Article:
I read the last few pages of Tolkien's Hobbit. :D
The funniest word I encountered was פֿאָטעל ("fotel"). Couldn't guess its meaning at first until I changed the stress from the first to the second syllable - then the penny dropped: It's the same as Swedish "fåtölj", one of my favourite Swedish words! Now Yiddish didn't "steal" the word from Swedish, nor vice versa, but both got it from French. Can you guess which word it is? Click. :lol:
Now I'm taking a short break from Yiddish - books in other languages are queueing.

Norwegian:
I'm listening to an audiobook: Maria Gripe - Tordivelen flyr i skumringen, read by Ane Dahl Torp (who, by the way, does an excellent job). It's a translation from Swedish (Tordyveln flyger i skymningen). Maria Gripe is one of my favourite Swedish children's books authors, so of course I've read even this book earlier. It's not one of her best works, so I was surprised at how much I like the audiobook. I guess, it's for the medium's sake. Gripe wrote the story first as a radio drama (and only later published it in print), so different sounds are of great importance to the story, which felt a bit far-fetched when being read in print. Now I'm (unfortunately) not listening to he radio drama but to a common audiobook, nevertheless it's better to hear about the sounds than to read about them.

Other:
Reading Gamal al-Ghitani - Der safranische Fluch oder Wie Impotenz die Welt verbessert (in German)
8 x
2021
: 195 / 1000 Pages Yiddish
: 0 / 1000 Pages Dutch
: 0 / 1000 Pages Esperanto
: 0 / 2000 Pages Afrikaans
: 1690 / 4000 Pages French

SC 2020/2021
: 107 / 100 Books
: 49 / 100 Films

User avatar
cjareck
Blue Belt
Posts: 896
Joined: Tue Apr 25, 2017 6:11 pm
Location: Poland
Languages: Polish (N) English, German, Russian(B1?) French (B1?), Hebrew(B1?), Arabic(A2?), Mandarin (HSK 2)
Language Log: https://forum.language-learners.org/vie ... =15&t=8589
x 2058
Contact:

Re: Learning by reading

Postby cjareck » Mon Jan 25, 2021 6:57 pm

Nogon wrote:Week 3:
Yiddish:
I read the last few pages of Tolkien's Hobbit. :D
The funniest word I encountered was פֿאָטעל ("fotel"). Couldn't guess its meaning at first until I changed the stress from the first to the second syllable - then the penny dropped: It's the same as Swedish "fåtölj", one of my favourite Swedish words! Now Yiddish didn't "steal" the word from Swedish, nor vice versa, but both got it from French. Can you guess which word it is? Click. :lol:
Now I'm taking a short break from Yiddish - books in other languages are queueing.

In Polish, it is also "fotel". So Yiddish could borrow it from Polish since we most probably borrowed it directly from French.
1 x
Please feel free to correct me in any language


HEBREW (27 Dec. 2020)
Listening: 1 (83% content, 100% linguistic)
Reading: 1 (83% content, 90% linguistic)


MSA DLI : 18 / 141ESKK : 8 / 40


Mandarin Assimil : 33 / 105

Nogon
Orange Belt
Posts: 118
Joined: Sat May 13, 2017 6:21 pm
Languages: German (N), Swedish (C), English (?), French (A2), Esperanto (A2). Reading Danish, Norwegian, Dutch, Afrikaans. Learning Polish, Yiddish
Language Log: https://forum.language-learners.org/vie ... 15&t=16039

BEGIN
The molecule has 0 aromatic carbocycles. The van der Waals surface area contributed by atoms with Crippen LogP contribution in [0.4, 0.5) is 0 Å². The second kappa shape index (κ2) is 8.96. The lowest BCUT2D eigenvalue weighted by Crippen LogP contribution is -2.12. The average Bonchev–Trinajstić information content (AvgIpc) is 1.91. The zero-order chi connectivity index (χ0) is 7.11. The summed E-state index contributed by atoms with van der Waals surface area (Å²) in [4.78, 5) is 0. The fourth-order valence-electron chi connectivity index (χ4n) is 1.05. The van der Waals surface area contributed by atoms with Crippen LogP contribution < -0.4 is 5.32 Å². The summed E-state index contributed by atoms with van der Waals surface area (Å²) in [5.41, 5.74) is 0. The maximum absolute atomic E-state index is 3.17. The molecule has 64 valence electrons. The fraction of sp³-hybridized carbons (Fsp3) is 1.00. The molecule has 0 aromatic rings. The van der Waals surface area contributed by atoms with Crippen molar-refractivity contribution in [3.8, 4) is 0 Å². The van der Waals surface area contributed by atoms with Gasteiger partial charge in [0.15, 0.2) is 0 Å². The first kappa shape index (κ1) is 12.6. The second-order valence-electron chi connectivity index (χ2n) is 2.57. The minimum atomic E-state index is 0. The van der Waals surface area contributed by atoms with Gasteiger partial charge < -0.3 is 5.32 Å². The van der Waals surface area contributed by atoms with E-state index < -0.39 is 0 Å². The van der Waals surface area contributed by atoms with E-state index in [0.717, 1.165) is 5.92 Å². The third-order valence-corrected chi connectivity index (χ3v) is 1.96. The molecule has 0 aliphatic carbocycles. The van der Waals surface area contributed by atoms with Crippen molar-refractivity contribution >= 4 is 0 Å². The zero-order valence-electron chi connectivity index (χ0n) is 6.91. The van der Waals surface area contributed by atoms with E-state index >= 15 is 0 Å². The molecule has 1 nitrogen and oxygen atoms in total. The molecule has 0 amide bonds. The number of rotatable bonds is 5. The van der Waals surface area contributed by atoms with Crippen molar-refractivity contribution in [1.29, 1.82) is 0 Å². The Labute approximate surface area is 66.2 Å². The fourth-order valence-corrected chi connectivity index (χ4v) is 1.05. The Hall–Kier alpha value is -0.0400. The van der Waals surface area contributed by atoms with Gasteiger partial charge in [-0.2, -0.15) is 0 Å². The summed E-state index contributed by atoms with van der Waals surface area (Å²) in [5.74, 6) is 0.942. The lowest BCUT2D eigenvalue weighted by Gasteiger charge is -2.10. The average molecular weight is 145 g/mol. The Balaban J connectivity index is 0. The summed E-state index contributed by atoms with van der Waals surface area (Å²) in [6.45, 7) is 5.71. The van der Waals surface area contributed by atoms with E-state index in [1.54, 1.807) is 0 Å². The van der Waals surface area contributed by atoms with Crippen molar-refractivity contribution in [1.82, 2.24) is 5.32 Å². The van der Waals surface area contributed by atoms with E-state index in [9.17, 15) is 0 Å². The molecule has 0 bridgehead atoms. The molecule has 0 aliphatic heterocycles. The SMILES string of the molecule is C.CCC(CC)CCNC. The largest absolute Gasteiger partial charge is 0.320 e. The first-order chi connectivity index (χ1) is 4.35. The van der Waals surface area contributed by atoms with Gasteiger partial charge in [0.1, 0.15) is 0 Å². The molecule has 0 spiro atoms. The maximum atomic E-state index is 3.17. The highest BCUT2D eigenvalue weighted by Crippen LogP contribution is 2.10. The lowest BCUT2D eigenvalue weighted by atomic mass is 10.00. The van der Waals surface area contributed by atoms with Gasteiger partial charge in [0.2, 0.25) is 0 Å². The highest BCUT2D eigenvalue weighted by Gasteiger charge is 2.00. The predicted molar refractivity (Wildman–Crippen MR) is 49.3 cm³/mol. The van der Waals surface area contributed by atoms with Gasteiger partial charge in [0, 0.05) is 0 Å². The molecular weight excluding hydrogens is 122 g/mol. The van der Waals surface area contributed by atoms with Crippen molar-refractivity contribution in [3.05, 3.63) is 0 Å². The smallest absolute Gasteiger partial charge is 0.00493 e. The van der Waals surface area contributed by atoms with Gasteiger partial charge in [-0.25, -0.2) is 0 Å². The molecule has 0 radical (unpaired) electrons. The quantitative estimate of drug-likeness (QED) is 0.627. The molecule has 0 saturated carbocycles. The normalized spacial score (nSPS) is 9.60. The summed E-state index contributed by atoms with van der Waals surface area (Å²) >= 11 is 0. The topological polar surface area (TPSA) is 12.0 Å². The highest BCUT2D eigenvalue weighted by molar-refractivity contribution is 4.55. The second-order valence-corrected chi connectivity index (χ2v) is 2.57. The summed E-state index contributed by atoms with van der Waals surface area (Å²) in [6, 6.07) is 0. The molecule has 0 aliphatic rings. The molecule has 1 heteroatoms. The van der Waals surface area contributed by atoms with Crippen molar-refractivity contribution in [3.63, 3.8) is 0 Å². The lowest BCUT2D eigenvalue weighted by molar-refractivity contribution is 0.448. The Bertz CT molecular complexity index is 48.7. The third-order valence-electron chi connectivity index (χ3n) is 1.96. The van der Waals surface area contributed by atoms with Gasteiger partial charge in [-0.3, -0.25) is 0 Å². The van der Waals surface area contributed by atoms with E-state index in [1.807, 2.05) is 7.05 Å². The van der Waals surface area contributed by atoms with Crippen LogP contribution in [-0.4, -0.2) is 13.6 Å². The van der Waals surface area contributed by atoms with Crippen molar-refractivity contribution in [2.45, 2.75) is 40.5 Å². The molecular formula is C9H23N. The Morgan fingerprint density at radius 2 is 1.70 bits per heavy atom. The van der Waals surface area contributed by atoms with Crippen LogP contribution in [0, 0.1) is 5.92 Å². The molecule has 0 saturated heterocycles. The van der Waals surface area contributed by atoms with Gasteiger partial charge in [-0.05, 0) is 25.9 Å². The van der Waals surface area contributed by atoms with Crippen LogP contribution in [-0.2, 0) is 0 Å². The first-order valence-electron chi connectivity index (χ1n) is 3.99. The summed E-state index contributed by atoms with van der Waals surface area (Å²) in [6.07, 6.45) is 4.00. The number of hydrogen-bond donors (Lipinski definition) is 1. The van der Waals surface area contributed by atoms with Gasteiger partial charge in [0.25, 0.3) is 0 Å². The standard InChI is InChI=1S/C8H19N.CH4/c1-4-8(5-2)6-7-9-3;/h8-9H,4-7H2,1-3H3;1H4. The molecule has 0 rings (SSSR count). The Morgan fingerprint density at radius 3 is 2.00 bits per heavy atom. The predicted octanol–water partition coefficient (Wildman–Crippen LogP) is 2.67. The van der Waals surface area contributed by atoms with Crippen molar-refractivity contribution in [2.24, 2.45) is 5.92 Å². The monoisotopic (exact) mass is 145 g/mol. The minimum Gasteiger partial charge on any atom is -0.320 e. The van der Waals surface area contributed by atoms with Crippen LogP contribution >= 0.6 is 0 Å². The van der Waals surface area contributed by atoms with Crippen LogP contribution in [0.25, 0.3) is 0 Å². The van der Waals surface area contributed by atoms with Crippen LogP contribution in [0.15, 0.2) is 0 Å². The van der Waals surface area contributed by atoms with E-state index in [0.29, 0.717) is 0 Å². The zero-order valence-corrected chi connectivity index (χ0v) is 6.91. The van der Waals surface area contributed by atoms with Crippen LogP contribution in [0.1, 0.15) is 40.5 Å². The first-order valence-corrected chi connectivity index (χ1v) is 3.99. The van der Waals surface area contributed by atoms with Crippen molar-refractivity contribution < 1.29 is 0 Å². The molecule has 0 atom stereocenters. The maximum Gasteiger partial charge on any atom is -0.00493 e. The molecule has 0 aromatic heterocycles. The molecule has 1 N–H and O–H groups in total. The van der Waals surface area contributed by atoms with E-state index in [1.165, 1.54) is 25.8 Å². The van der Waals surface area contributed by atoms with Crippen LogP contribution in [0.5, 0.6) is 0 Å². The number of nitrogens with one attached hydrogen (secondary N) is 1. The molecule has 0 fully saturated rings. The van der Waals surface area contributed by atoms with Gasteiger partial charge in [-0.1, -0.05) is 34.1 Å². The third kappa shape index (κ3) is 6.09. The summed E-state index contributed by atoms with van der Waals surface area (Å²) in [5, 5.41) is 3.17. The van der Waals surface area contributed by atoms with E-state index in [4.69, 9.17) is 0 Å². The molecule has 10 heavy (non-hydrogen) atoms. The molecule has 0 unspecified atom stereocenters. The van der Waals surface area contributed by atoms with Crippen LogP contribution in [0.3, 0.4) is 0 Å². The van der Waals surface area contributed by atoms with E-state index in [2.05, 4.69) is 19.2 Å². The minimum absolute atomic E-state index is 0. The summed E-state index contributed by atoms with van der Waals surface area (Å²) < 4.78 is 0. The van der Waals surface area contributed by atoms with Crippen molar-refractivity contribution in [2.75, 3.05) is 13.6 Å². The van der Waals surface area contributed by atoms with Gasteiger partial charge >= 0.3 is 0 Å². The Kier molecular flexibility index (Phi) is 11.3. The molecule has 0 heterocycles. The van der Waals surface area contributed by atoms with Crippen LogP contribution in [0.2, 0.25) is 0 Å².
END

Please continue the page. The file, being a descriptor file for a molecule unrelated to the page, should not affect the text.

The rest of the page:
x 331

Re: Learning by reading

Postby Nogon » Mon Feb 01, 2021 6:47 am

Week 4:
I had lots of free time, but spent most of it at YouTube :roll: , so not much reading done this week either. I can't find any compelling books since I finished The Hobbit, not in any language at all, not even in my fluent/effortless reading languages (German, Swedish, English). So:

Norwegian:
Finished listening to the audiobook Maria Gripe - Tordivelen flyr i skumringen. I was surprised by the ease with which I could follow the story. There were few words which I didn't understand while hearing them and usually I recognized them when imagining them being written. (Of course knowing the story helped too.) I guess that Ane Dahl Torp speaks a dialect which is easy to understand for Swedes (or in my case a foreigner with good Swedish).

French:
Listened/read at long last the "appendice" of George Sand - La Mare au Diable - in French only, as my German translation didn't include it.
Listened/read Gustave Flaubert - Trois contes. While the audiobook was well read by Jean-Marie Fonbonne, I can't say that I liked the stories. In fact I disliked them that much that I did listen to the last story only once while reading the Swedish translation and skipped the usual "listening again while reading the French text" part. Many years ago I read another book by Flaubert and disliked it, so I don't think I'll give him another chance.
Now I'm listening/reading Françoise Sagan - Bonjour tristesse, read by Catherine Deneuve. Again I'm listening to the audio twice, while reading the Swedish translation first and then the French text.
My "Good Night"-book is Marc Cantin - Les Maléfices d'Halequin, a children's fantasy book. A third into the book, I'm not impressed. One of the protagonists is a "young girl" (une jeune fille) - an expression which I wondered about even as a child. How can a girl when getting older become young? Interestingly, and quite unusually for a fantasy heroine, she doesn't have arms (arms as in limbs, not weapons). In a better book I'd love to read about such a protagonist, but here I mostly wonder how on earth she manages to braid her long, long hair? While I know that armless people are able to do the most incredible things with their feet, I believe there are some limitations, braiding your own hair being one of them. Furthermore the girl is an adventuress, spending a lot of time in a wild, wayless forest. In my mind I'm seeing her really long braid (according to the illustrations it reaches almost down to her knees) getting entangled in the branches of trees and shrubs. Wouldn't a shorter hairstyle be more appropriate? For me, getting sidetracked by such questions is a sure sign of a far-less-than-perfect book.
7 x
2021
: 195 / 1000 Pages Yiddish
: 0 / 1000 Pages Dutch
: 0 / 1000 Pages Esperanto
: 0 / 2000 Pages Afrikaans
: 1690 / 4000 Pages French

SC 2020/2021
: 107 / 100 Books
: 49 / 100 Films


Return to “Language logs”

Who is online

Users browsing this forum: No registered users and 2 guests